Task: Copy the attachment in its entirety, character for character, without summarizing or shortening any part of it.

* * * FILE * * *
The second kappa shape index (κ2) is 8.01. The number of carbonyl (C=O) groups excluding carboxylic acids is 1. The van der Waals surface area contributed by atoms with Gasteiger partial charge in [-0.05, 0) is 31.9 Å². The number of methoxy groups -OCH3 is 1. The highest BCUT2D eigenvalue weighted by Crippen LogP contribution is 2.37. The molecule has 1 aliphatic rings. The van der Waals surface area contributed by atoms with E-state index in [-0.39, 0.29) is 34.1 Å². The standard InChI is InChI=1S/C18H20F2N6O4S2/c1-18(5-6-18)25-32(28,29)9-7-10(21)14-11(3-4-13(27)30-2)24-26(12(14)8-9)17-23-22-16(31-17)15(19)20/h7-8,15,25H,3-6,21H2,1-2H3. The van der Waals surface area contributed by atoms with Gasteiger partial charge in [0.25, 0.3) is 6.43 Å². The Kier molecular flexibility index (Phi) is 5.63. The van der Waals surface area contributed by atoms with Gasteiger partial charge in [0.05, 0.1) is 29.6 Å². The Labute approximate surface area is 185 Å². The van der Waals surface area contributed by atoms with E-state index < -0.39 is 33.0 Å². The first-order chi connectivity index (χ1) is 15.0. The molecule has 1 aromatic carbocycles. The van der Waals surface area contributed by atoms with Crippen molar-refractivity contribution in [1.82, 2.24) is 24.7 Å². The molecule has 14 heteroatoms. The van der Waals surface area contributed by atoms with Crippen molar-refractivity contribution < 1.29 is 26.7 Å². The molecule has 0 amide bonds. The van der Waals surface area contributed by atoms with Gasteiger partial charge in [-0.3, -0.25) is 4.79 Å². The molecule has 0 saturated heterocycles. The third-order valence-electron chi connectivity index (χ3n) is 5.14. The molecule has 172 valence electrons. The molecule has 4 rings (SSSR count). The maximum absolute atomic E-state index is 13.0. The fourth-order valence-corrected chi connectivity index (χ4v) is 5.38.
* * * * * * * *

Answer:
The second kappa shape index (κ2) is 8.01. The number of carbonyl (C=O) groups excluding carboxylic acids is 1. The van der Waals surface area contributed by atoms with Gasteiger partial charge in [-0.05, 0) is 31.9 Å². The number of methoxy groups -OCH3 is 1. The highest BCUT2D eigenvalue weighted by Crippen LogP contribution is 2.37. The molecule has 1 aliphatic rings. The van der Waals surface area contributed by atoms with E-state index in [-0.39, 0.29) is 34.1 Å². The standard InChI is InChI=1S/C18H20F2N6O4S2/c1-18(5-6-18)25-32(28,29)9-7-10(21)14-11(3-4-13(27)30-2)24-26(12(14)8-9)17-23-22-16(31-17)15(19)20/h7-8,15,25H,3-6,21H2,1-2H3. The van der Waals surface area contributed by atoms with Gasteiger partial charge in [0.25, 0.3) is 6.43 Å². The Kier molecular flexibility index (Phi) is 5.63. The van der Waals surface area contributed by atoms with Gasteiger partial charge in [0.05, 0.1) is 29.6 Å². The Labute approximate surface area is 185 Å². The van der Waals surface area contributed by atoms with E-state index < -0.39 is 33.0 Å². The first-order chi connectivity index (χ1) is 15.0. The molecule has 1 aromatic carbocycles. The van der Waals surface area contributed by atoms with Crippen molar-refractivity contribution in [1.82, 2.24) is 24.7 Å². The molecule has 14 heteroatoms. The van der Waals surface area contributed by atoms with Crippen molar-refractivity contribution < 1.29 is 26.7 Å². The molecule has 0 amide bonds. The van der Waals surface area contributed by atoms with Gasteiger partial charge in [-0.3, -0.25) is 4.79 Å². The molecule has 0 saturated heterocycles. The third-order valence-electron chi connectivity index (χ3n) is 5.14. The molecule has 172 valence electrons. The molecule has 4 rings (SSSR count). The maximum absolute atomic E-state index is 13.0. The fourth-order valence-corrected chi connectivity index (χ4v) is 5.38.